This week’s reading included this charming analogy:
So imagine that you get to know one of your co-workers and eventually find out that she was raised LDS, but left the church because she moved to a new ward with an epically terrible organist, which resulted in a major faith crisis for her, because how could a church possibly be true if it had an organist that bad?
It is no exaggeration to say that expectations and assumptions can matter more than facts. None of us would leave the church over a bad organist because we were not raised with the expectation that a decent organist was a requirement of the true church. But a lot of Mormons were raised under other assumptions which are now causing a world of hurt.
As usual, this question is posed backwards. So many people who choose to stick with religion want to pose the question as, “Are things like the Book of Abraham or cover-ups of multiple first vision accounts issues that are really worth leaving the church over?” A more reasonable question is: “Given that my reason for participating in the church was that I thought it was teaching me things that are real and important about my life and the universe, and given that, in fact, that’s not true at all — why should I stay?” A lot of people discover that they still have reasons they want to stay, despite the issues and despite problems with it being “true” in the sense of conforming with reality. But a lot don’t. Period, end of story.
Of course, I think this week’s best self-serving analogy misrepresenting someone else’s religious journey has got to be this gem:
Julie: This is getting ridiculous. â€œLiberalâ€ and â€œconservativeâ€ have nothing to do with it. If veganism doesnâ€™t mean abstaining from animal products, then it doesnâ€™t mean much at all. Veganism is veganism.
Ross: Spoken like a true conservative vegan.
Julie: All right Ross, but I really hope you donâ€™t succeed in starting a movement for us to give up our stance on dairy and eggs. Like I said, a lot of us really care about veganism. Thereâ€™s really nowhere else for us to go.
Ross: Maybe thatâ€™s for the best. There shouldnâ€™t be a comfortable place for judgmentalism and close-mindedness.
Sorry to belabor, but, yes, that’s comparing liberal Mormons who want to be considered Mormon with “liberal vegans” who want to be considered vegan while eating eggs and dairy. Can you spot the flaws in that logic?
Now that the FAIR Mormon conference is over, the responses to Daniel C. Peterson’s talk on the CES Letter are in! Also, there was a big leak of old versions of the Church Handbook of Instruction — I’m looking forward to all the interesting info trickling out over the next few months.
Anti-polygamy statutes in Utah took another beating, which Christopher Bigelow and the International Business Times saw as bad for the CoJCoL-dS. Weirdly, Bigelow claimed that this might lead to legal challenges requiring LDS temples to perform polygamous marriages (when multiple spouses are simultaneously alive) without mentioning the key point that conformance to the law is explicitly mentioned in the LDS scriptures as the reason for discontinuing the practice of polygamy. On the other hand, the IBT nailed one key point that I’ve never seen a general-audience piece point out before:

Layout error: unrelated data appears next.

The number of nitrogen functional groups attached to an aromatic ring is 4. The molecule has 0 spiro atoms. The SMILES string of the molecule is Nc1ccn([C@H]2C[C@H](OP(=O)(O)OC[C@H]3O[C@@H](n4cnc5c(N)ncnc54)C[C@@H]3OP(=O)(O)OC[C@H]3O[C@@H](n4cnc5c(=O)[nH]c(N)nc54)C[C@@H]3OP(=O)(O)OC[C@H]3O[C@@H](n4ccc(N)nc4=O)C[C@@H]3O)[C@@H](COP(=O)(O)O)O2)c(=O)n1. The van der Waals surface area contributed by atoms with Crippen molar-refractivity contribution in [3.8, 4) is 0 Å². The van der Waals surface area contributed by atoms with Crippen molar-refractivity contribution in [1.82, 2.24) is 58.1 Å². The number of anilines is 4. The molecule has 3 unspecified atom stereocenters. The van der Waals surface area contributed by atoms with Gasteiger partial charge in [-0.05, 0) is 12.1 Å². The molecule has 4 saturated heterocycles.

â€œBut such a statement is likely to sustain the ongoing confusion about Mormon polygamy,â€ Mason told IBTimes. â€œWhat keeps alive the confusion over polygamy in Utah and as a Mormon practice is, largely, the LDS churchâ€™s efforts to represent itself as the only Mormonism.â€
Right. The CoJCoL-dS keeps repeating that they are the Mormons, and they don’t (currently) practice polygamy, yet the papers report stuff about some Mormons practicing polygamy. Result? Random bystanders are confused, and the members of the CoJCoL-dS are frustrated that people won’t just accept the idea that “Mormons don’t practice polygamy.” If they’d just stop it with the misleading message, and not complain when people point out that there are multiple sects of Mormonism, some of which currently practice polygamy, the confusion would disappear.
In church life, we have a response to that odd porn-addiction video released by the CoJCoL-dS, a horrible portrait of conditional love, a funny experience with the spirit of discernment, missionaries who are in it for the hot-lovin’ reward, and real problems from belief in prophets.
There were tons of fun stories from random life this past week! Personally, I finally wrote about the fun I had volunteering at Camp Quest Switzerland! Uomo Nuovo is continuing a beautiful voyage in France, and Brandon Pearce and family enjoyed a gorgeous time in England. So Says Me is starting equine assisted psychotherapy. And it’s time for back to school!
There you have it — another fantastic week in Mormonism!! See you next week!